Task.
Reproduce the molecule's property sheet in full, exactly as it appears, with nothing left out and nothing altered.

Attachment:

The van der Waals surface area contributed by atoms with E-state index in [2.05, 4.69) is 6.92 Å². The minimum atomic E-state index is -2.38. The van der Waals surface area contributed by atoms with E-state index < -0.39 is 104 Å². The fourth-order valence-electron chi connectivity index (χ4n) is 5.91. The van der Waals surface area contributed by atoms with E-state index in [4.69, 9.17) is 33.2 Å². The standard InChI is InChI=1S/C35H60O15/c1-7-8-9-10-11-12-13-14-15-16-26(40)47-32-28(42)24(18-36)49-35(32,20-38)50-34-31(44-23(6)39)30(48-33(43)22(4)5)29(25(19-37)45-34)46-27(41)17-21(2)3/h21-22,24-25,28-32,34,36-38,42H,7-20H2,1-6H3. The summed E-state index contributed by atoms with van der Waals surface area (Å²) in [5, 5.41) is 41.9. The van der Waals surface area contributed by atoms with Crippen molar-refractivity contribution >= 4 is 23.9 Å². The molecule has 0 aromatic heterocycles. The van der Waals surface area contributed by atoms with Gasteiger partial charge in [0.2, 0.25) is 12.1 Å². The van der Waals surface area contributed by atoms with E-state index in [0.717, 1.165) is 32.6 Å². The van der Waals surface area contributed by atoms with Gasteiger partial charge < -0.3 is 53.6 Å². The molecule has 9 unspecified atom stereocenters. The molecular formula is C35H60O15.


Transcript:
The van der Waals surface area contributed by atoms with E-state index in [2.05, 4.69) is 6.92 Å². The minimum atomic E-state index is -2.38. The van der Waals surface area contributed by atoms with E-state index < -0.39 is 104 Å². The fourth-order valence-electron chi connectivity index (χ4n) is 5.91. The van der Waals surface area contributed by atoms with E-state index in [4.69, 9.17) is 33.2 Å². The standard InChI is InChI=1S/C35H60O15/c1-7-8-9-10-11-12-13-14-15-16-26(40)47-32-28(42)24(18-36)49-35(32,20-38)50-34-31(44-23(6)39)30(48-33(43)22(4)5)29(25(19-37)45-34)46-27(41)17-21(2)3/h21-22,24-25,28-32,34,36-38,42H,7-20H2,1-6H3. The summed E-state index contributed by atoms with van der Waals surface area (Å²) in [5, 5.41) is 41.9. The van der Waals surface area contributed by atoms with Crippen molar-refractivity contribution >= 4 is 23.9 Å². The molecule has 0 aromatic heterocycles. The van der Waals surface area contributed by atoms with Gasteiger partial charge in [0.2, 0.25) is 12.1 Å². The van der Waals surface area contributed by atoms with E-state index in [0.717, 1.165) is 32.6 Å². The van der Waals surface area contributed by atoms with Gasteiger partial charge < -0.3 is 53.6 Å². The molecule has 9 unspecified atom stereocenters. The molecular formula is C35H60O15.